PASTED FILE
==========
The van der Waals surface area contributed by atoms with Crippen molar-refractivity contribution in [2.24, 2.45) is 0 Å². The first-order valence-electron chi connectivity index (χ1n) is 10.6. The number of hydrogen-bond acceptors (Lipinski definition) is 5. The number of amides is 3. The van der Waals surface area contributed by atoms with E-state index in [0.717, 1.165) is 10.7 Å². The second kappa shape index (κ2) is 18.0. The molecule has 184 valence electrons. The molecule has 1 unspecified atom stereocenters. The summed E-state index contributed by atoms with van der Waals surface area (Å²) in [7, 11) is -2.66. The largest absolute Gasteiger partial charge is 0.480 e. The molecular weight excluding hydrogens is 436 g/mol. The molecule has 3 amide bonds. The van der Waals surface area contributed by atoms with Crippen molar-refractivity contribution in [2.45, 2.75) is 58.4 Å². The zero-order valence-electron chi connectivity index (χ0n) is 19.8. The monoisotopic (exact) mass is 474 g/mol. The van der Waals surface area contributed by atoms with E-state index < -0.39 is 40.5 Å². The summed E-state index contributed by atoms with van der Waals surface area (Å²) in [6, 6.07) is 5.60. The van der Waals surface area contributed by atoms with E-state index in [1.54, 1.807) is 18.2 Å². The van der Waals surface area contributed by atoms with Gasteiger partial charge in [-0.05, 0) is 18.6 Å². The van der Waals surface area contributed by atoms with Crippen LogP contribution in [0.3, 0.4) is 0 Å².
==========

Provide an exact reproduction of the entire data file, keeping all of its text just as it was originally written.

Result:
The van der Waals surface area contributed by atoms with Crippen molar-refractivity contribution in [2.24, 2.45) is 0 Å². The first-order valence-electron chi connectivity index (χ1n) is 10.6. The number of hydrogen-bond acceptors (Lipinski definition) is 5. The number of amides is 3. The van der Waals surface area contributed by atoms with E-state index in [0.717, 1.165) is 10.7 Å². The second kappa shape index (κ2) is 18.0. The molecule has 184 valence electrons. The molecule has 1 unspecified atom stereocenters. The summed E-state index contributed by atoms with van der Waals surface area (Å²) in [7, 11) is -2.66. The largest absolute Gasteiger partial charge is 0.480 e. The molecular weight excluding hydrogens is 436 g/mol. The molecule has 3 amide bonds. The van der Waals surface area contributed by atoms with Crippen molar-refractivity contribution in [2.45, 2.75) is 58.4 Å². The zero-order valence-electron chi connectivity index (χ0n) is 19.8. The monoisotopic (exact) mass is 474 g/mol. The van der Waals surface area contributed by atoms with E-state index < -0.39 is 40.5 Å². The summed E-state index contributed by atoms with van der Waals surface area (Å²) in [6, 6.07) is 5.60. The van der Waals surface area contributed by atoms with E-state index in [1.54, 1.807) is 18.2 Å². The van der Waals surface area contributed by atoms with Gasteiger partial charge in [-0.05, 0) is 18.6 Å². The van der Waals surface area contributed by atoms with Crippen LogP contribution in [0.3, 0.4) is 0 Å².